There was a time when all of my friends looked and acted a lot like me. I thought this was perfectly normal because, growing up, I was not exposed to many people who were racially or culturally diverse.
In 2011, after adopting my foster child whose biological parents were from Guatemala, I joined the diversity and inclusion movement at my workplace. In 2014, I was elected chairwoman of the TVA Corporate Women in Nuclear, which advocates for women and men in nuclear fields and educates the public about the benefits of nuclear power. From that success, in 2015 I was invited to join a focus group that collaborates on hiring and retaining women in the workforce. Then I began to realize how my friends all had the same religious thoughts, preference for significant others, cultural background and lifestyles.
Even though I hadn't consciously surrounded myself with friends so much like me, to be an advocate for diversity at home and in the workplace I needed to practice that diversity in all areas of my life.
I began to seek out people of different backgrounds. I became sensitive to those in my personal and professional circles who had different opinions, lifestyles or cultures. I worked to embrace the differences among us by attending events such as the Diwali Festival, Salsa Night and the Chinese New Year hosted by employee resource groups to learn more about the cultures and backgrounds of the people I work with every day.
Yeah, there were a few embarrassing moments, but I learned from those experiences. An example was unknowingly expressing my dislike of a new, more ethnic hair style. That caused some hurt feelings. After that mistake, I endeavored to learn more about the ethnic styles of the culture. When people realized that my blunders were not rooted in meanness or malice, but in a desire to get to know them, we often became friends.
Life is so much richer because my experiences have many perspectives thanks to the wide range of friendships I have developed. I am finally becoming the human being I want my child to be.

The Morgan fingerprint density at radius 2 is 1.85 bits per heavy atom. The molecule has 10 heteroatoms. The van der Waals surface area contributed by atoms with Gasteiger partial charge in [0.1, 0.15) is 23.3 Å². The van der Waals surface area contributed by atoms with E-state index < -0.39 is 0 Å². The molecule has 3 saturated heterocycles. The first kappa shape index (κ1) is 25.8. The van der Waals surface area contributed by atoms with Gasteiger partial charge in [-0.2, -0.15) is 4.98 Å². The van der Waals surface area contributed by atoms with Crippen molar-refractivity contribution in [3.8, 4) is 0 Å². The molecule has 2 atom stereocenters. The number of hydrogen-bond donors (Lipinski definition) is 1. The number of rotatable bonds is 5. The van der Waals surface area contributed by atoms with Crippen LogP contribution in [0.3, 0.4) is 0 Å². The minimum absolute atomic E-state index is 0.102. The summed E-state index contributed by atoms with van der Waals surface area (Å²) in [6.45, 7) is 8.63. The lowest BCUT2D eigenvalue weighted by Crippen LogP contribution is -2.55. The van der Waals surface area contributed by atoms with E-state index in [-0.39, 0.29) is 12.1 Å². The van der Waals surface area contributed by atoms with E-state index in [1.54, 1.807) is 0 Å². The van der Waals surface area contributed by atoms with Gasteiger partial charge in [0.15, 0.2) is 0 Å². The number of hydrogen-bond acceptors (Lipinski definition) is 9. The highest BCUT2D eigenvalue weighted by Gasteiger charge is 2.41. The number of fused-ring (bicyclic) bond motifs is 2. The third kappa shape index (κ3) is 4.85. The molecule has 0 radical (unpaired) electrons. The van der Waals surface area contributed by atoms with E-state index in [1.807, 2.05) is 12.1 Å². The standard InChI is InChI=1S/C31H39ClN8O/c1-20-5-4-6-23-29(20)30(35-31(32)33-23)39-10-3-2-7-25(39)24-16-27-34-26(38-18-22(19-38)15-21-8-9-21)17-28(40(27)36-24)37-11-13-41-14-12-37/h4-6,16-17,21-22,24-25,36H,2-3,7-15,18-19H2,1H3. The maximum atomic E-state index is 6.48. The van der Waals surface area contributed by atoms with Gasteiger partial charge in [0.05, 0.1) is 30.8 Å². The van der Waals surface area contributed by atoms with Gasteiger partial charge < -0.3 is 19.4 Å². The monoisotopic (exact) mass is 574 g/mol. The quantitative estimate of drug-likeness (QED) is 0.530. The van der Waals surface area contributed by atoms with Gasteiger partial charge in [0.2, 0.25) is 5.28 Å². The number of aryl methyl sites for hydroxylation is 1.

What if we embraced the same approach to diversity in our workplace? What if we looked at the people we hired as the best, most qualified ones for the job? What if we chose coworkers based, not the fact that they think, look and act like us?
Yes, the work relationships would seem easier without the differences, but would it bring out the best in you, your group or your company? Now that I've walked this path personally, I am not so sure.
By truly embracing diversity, we are not leaving one person or group behind. We're giving everyone — no matter their religious preference, gender or lifestyle — a voice at the table. We're basing hiring decisions on whether someone is the best candidate for the job.
Companies that embrace diversity have fresher ideas and perspectives than those with a more homogenous approach to hiring, according to numerous business articles, including those by authors Rose Johnson, Glen Llopis and David Ingram.
Insightful managers can use varied approaches to improve their products, increase productivity and target products for a larger, more diverse audience.
I am proud to be an engineer in the nuclear industry, which historically has been male-dominated. This is slowly changing by the pioneering women who have chosen STEM careers and taken risks that allow them to operate, design and maintain our country's nuclear fleet to the highest safety standards — side by side with men.
There is an initiative across the nuclear industry to cut the excess without compromising safety. Teams of professionals from various utilities work together to look at best practices and technology solutions, getting rid of the outdated processes to improve operations and reduce cost which is leading to a smaller workforce and offering the same level of safety. The industry needs the fresh new ideas that a more diverse workforce provides for that continuous improvement.
This will happen only with cultural changes in hiring; recruiting more women and minorities to STEM careers; and ensuring there is an inclusive environment. Employees should be able to give 100 percent at work because they are not worried about being rejected because they are different. Being a woman in a STEM career — often the only women on a team — has led to times where I felt devalued as an employee and did not perform my best because I was not heard, but certainly not to the extent of the stories of the women who have blazed the trail for diversity before me.
No matter the industry, companies are looking for ways to be more productive without comprising their mission. We need the new and diverse perspectives of people from all races, cultures, religions and lifestyles to face the future. Let the best and brightest employees lead the way — whoever they are and wherever they are from.
Kendra Ware is an engineer at Tennessee Valley Authority. Contact her at firstname.lastname@example.org.